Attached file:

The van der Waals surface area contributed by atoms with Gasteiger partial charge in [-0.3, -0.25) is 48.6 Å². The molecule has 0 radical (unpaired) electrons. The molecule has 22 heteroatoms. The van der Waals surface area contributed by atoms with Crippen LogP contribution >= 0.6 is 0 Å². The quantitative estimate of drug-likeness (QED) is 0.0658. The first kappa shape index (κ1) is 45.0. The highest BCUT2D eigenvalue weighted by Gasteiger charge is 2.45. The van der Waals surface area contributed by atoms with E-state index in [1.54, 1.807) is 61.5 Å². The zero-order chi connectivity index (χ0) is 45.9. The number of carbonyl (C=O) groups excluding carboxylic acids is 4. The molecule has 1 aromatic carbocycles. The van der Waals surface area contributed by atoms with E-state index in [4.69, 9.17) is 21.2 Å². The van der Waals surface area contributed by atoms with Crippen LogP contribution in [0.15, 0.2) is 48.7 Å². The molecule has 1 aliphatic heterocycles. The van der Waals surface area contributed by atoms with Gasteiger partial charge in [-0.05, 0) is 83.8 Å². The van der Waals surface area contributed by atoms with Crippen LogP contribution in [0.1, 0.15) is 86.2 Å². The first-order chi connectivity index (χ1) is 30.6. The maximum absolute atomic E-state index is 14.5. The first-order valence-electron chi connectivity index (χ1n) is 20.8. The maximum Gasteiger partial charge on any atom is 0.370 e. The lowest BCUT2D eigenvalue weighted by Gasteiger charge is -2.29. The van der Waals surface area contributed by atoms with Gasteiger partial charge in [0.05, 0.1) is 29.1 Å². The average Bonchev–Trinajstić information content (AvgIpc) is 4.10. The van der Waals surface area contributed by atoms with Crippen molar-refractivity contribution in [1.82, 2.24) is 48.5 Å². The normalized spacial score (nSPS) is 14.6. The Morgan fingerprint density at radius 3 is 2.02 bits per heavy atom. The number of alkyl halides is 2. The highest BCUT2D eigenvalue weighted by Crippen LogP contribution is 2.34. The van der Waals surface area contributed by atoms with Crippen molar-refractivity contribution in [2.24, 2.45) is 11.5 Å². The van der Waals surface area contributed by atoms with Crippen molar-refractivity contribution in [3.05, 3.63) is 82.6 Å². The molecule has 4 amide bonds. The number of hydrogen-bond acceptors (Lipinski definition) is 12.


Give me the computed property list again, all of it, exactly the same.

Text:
The van der Waals surface area contributed by atoms with Gasteiger partial charge in [-0.3, -0.25) is 48.6 Å². The molecule has 0 radical (unpaired) electrons. The molecule has 22 heteroatoms. The van der Waals surface area contributed by atoms with Crippen LogP contribution >= 0.6 is 0 Å². The quantitative estimate of drug-likeness (QED) is 0.0658. The first kappa shape index (κ1) is 45.0. The highest BCUT2D eigenvalue weighted by Gasteiger charge is 2.45. The van der Waals surface area contributed by atoms with E-state index in [1.54, 1.807) is 61.5 Å². The zero-order chi connectivity index (χ0) is 45.9. The number of carbonyl (C=O) groups excluding carboxylic acids is 4. The molecule has 1 aromatic carbocycles. The van der Waals surface area contributed by atoms with E-state index in [4.69, 9.17) is 21.2 Å². The van der Waals surface area contributed by atoms with Crippen LogP contribution in [0.15, 0.2) is 48.7 Å². The molecule has 1 aliphatic heterocycles. The van der Waals surface area contributed by atoms with Gasteiger partial charge in [-0.05, 0) is 83.8 Å². The van der Waals surface area contributed by atoms with Crippen LogP contribution in [0.1, 0.15) is 86.2 Å². The first-order chi connectivity index (χ1) is 30.6. The maximum absolute atomic E-state index is 14.5. The first-order valence-electron chi connectivity index (χ1n) is 20.8. The maximum Gasteiger partial charge on any atom is 0.370 e. The lowest BCUT2D eigenvalue weighted by Gasteiger charge is -2.29. The van der Waals surface area contributed by atoms with Gasteiger partial charge in [0.05, 0.1) is 29.1 Å². The average Bonchev–Trinajstić information content (AvgIpc) is 4.10. The van der Waals surface area contributed by atoms with Crippen molar-refractivity contribution in [1.82, 2.24) is 48.5 Å². The normalized spacial score (nSPS) is 14.6. The Morgan fingerprint density at radius 3 is 2.02 bits per heavy atom. The number of alkyl halides is 2. The highest BCUT2D eigenvalue weighted by Crippen LogP contribution is 2.34. The van der Waals surface area contributed by atoms with Crippen molar-refractivity contribution in [2.24, 2.45) is 11.5 Å². The van der Waals surface area contributed by atoms with Crippen molar-refractivity contribution in [3.05, 3.63) is 82.6 Å². The molecule has 4 amide bonds. The number of hydrogen-bond acceptors (Lipinski definition) is 12.